this http://coventryrugby.co.uk/wp-content/plugins/ml-slider/inc/metaslider.widget.class.php geneva; font-size: small;”>In a report dated July 22, price http://decksplushouston.com/wp-content/plugins/nextgen-gallery/products/photocrati_nextgen/modules/lightbox/package.module.lightbox.php HRW said: “Former M23 officers who had been part of previous Rwanda-backed rebellions said they recognized officers serving with the M23 who they knew were members of the Rwandan army. Congolese deserters told Human Rights Watch that a number of M23 fighters admitted freely that they were Rwandan. Some said they had served in the Rwandan army’s peacekeeping contingent in Somalia or Darfur.”
erectile http://cherrylanefarms.com/wp-content/plugins/podpress/podpress_theme.php geneva;”>Interestingly, Rwanda has never sent peacekeepers to Somalia.
As per UN Security Council Resolution, 2036, AMISOM is authorised to deploy 17,731 uniformed personnel (including police) into Somalia.
Currently the military component is comprised of troops drawn from Uganda, Burundi, Djibouti and Kenya, who are deployed in four sectors covering south and central Somalia.
Sierra Leone joined the AMISOM a couple of months ago.
The report is likely to leave the international body with facial lacerations and also raise fresh questions about its integrity and the credibility of its regular reports.
HRW has in the past been accused of having a bias against Rwanda in their reports, with many researchers blaming the body of publishing concoctions and falsehoods with the intent of stoking security tensions in the region.
President Paul Kagame took to social platform Twitter to add his voice to criticism of HRW operations. “You are just dead wrong and biased on Rwanda. Get facts right and put blame where it be….if you want to be helpful.”
Rwanda’s Deputy Permanent Representative to the United Nations (UN) Olivier Nduhungirehe expressed shock at the incorrect report.
“When HRW alleges that M23 admitted that he served in the RDF (Rwanda Defence Forces) contingent in Somalia, how can this report be credible?” he asked.
He also blasted HRW Executive Director, Kenneth Roth for fabricating lies: “Trapped by your lies. According to your report, some M23 admitted having served in the RDF peacekeeping contingent in Somalia. For your info, Rwanda has never sent any peacekeeper to Somalia. How can we give credit to a report full of lies like this?”
While many credit HRW for exposing abuse of human rights across the world, the report on M23 is likely to spark off a heated debate on competence of its researchers in the Great Lakes region.
Meanwhile, HRW accused M23 rebels of rape and executions, allegations the rebel Movement vehemently denies.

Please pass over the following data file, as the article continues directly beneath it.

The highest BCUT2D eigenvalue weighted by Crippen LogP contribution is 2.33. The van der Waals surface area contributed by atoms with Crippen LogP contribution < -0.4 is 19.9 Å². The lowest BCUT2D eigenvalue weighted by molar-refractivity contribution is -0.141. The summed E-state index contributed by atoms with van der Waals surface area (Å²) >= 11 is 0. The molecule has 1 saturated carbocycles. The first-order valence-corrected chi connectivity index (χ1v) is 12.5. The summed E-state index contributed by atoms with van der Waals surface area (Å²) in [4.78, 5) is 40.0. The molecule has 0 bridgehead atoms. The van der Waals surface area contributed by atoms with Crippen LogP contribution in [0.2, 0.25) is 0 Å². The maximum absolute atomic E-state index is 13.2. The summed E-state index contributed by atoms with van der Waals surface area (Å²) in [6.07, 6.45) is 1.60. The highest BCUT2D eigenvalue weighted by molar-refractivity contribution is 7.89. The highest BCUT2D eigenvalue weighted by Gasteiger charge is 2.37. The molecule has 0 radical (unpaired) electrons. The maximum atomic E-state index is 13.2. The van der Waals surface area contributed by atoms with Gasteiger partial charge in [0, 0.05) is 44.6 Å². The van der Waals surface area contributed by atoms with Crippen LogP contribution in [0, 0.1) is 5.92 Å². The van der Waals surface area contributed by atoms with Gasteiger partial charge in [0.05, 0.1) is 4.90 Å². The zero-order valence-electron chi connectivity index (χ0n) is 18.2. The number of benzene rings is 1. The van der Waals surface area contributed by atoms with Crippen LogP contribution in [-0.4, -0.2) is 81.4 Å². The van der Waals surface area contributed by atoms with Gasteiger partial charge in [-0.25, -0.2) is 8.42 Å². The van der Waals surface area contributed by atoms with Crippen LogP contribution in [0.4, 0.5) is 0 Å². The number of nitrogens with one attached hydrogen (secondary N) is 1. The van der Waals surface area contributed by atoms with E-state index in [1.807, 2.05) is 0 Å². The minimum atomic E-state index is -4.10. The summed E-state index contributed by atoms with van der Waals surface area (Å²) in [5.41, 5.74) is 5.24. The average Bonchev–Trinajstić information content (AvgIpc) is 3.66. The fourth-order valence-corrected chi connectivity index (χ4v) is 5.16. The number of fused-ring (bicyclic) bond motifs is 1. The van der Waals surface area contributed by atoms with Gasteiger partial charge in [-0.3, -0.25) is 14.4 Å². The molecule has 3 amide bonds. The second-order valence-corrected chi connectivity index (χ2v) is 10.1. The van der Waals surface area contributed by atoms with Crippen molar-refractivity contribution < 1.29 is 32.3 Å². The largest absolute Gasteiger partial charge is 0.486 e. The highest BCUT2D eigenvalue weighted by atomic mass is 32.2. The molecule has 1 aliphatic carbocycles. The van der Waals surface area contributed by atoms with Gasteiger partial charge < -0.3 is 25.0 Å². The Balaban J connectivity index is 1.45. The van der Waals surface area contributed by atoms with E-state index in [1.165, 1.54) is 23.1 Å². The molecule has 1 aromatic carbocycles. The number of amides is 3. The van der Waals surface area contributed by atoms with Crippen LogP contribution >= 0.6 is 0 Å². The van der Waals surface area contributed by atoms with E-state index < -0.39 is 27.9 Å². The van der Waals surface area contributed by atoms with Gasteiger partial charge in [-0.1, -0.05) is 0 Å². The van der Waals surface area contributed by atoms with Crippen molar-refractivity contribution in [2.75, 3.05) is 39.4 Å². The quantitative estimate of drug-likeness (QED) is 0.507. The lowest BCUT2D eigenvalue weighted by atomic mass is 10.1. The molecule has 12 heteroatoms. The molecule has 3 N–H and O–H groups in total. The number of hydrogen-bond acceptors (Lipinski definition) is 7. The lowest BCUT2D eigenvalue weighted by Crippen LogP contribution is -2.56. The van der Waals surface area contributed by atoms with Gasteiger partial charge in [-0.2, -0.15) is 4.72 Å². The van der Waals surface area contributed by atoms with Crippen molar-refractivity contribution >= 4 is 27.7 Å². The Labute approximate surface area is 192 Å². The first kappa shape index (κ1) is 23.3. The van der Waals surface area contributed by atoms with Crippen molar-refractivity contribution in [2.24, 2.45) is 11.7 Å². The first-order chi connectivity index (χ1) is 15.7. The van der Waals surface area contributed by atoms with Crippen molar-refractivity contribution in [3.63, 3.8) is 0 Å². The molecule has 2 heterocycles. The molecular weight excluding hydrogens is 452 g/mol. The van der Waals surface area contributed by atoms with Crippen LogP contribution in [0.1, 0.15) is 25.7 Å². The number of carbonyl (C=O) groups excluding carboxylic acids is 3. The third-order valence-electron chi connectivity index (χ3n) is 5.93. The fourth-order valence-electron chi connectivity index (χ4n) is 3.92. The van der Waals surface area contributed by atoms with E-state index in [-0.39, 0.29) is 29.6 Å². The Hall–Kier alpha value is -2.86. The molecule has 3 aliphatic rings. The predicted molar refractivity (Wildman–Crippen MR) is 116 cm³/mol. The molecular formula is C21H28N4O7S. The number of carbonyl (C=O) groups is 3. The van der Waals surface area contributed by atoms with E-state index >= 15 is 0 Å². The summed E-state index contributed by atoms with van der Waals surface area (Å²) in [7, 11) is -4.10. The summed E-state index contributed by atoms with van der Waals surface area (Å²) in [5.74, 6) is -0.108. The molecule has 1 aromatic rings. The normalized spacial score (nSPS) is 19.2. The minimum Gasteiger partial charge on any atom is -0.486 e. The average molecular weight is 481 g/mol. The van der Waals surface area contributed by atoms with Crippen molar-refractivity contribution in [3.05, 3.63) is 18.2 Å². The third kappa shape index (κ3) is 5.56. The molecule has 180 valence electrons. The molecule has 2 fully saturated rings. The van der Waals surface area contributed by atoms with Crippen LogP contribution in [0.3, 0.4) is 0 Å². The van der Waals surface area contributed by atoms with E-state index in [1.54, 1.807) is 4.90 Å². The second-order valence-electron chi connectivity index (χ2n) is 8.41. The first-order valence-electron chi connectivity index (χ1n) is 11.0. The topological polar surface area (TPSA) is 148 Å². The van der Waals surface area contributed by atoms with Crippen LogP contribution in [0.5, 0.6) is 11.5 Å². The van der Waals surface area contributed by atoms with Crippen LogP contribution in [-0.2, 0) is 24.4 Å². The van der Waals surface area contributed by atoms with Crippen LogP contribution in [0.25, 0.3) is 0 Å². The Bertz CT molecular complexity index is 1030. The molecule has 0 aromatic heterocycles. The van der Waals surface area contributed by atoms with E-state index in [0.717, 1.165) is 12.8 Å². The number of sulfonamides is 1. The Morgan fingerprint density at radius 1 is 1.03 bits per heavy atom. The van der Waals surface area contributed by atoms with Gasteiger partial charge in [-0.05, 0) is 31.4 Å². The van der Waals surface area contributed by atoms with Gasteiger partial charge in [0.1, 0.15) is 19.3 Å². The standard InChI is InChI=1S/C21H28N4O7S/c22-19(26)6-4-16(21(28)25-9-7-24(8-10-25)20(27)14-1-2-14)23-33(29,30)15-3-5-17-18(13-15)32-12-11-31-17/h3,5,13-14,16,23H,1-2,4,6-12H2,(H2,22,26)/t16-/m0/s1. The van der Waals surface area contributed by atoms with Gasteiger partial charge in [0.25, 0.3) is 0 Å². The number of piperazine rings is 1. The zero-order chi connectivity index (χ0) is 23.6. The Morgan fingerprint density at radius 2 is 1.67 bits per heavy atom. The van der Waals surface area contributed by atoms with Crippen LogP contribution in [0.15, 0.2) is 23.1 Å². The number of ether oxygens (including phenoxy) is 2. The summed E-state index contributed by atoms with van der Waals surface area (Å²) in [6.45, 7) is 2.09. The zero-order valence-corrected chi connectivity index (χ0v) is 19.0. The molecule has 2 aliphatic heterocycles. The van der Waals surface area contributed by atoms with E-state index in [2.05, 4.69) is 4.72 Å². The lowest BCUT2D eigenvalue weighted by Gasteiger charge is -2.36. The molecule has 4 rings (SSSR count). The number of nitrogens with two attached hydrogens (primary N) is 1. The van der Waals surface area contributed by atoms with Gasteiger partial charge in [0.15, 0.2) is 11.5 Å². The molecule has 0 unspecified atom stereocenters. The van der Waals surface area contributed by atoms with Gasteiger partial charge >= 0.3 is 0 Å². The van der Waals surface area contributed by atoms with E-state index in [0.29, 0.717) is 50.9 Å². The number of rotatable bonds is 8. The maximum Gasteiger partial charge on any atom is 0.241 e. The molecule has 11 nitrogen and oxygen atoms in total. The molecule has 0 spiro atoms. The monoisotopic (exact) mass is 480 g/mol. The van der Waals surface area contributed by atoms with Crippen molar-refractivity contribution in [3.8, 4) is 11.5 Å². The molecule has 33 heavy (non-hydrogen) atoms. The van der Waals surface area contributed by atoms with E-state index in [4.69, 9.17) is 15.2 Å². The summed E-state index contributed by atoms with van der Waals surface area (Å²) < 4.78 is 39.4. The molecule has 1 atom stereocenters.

“M23 rebels have summarily executed at least 44 people and raped at least 61 women and girls since March 2013 in eastern Democratic Republic of Congo. Local residents and rebel deserters reported recent forced recruitment of men and boys by the M23 in both Rwanda and Congo,” the report noted, citing witness accounts by former M23 combatants.
However, M23 publicist Rene Abandi told Chimpreports on Tuesday that it was “absolutely wrong for HRW researchers to expect credible testimonies from soldiers who were loyal to Bosco Ntaganda whom we fought and defeated.”
“They are still opposed to us. How can you get impartial information from them? You need to talk to nonpartisan people not our enemies,” said Abandi.
“HRW has for a long time been publishing reports that are not factual. They are poorly done. M23 would not be so popular in the region if it was carrying out executions. It’s the Congolese army which was even captured on cameras torturing suspected spies which was so pathetic.”
HRW further reported that following clashes between M23 factions a few months ago, Congolese Hutu armed groups, including the Popular Movement for Self-Defense (Mouvement populaire d’autodéfense or MPA), have carried out attacks in and around M23-controlled territory, and killed and raped several civilians.
UN officials and former Hutu militia fighters told Human Rights Watch that some factions of these militia groups have received support from Congolese military personnel.
A 16-year-old girl told Human Rights Watch that on June 17, she, two other girls and an older woman who were coming home from their farm in Rutshuru were gang-raped by several Hutu militia fighters.
In June, MPA fighters killed the local chief in Buchuzi, in Busanza groupement, as well as two M23 policemen. The fighters accused the chief of recruiting members for the M23.
Some of these Congolese Hutu groups are allied with the FDLR, which has long carried out horrific abuses against civilians in eastern Congo, including killings and rapes.
Sources interviewed by the UN Group of Experts, cited in the group’s leaked interim report in June, said that Congolese army soldiers have supplied ammunition to the FDLR and that local Congolese army officers operating near M23-controlled territory and FDLR commanders “regularly meet and exchange operational information.”
Rwanda has in the past accused DRC government of arming FDLR, a militia that draws fighters and leadership from perpetrators of the 1994 genocide and continues to commit atrocities in Congo.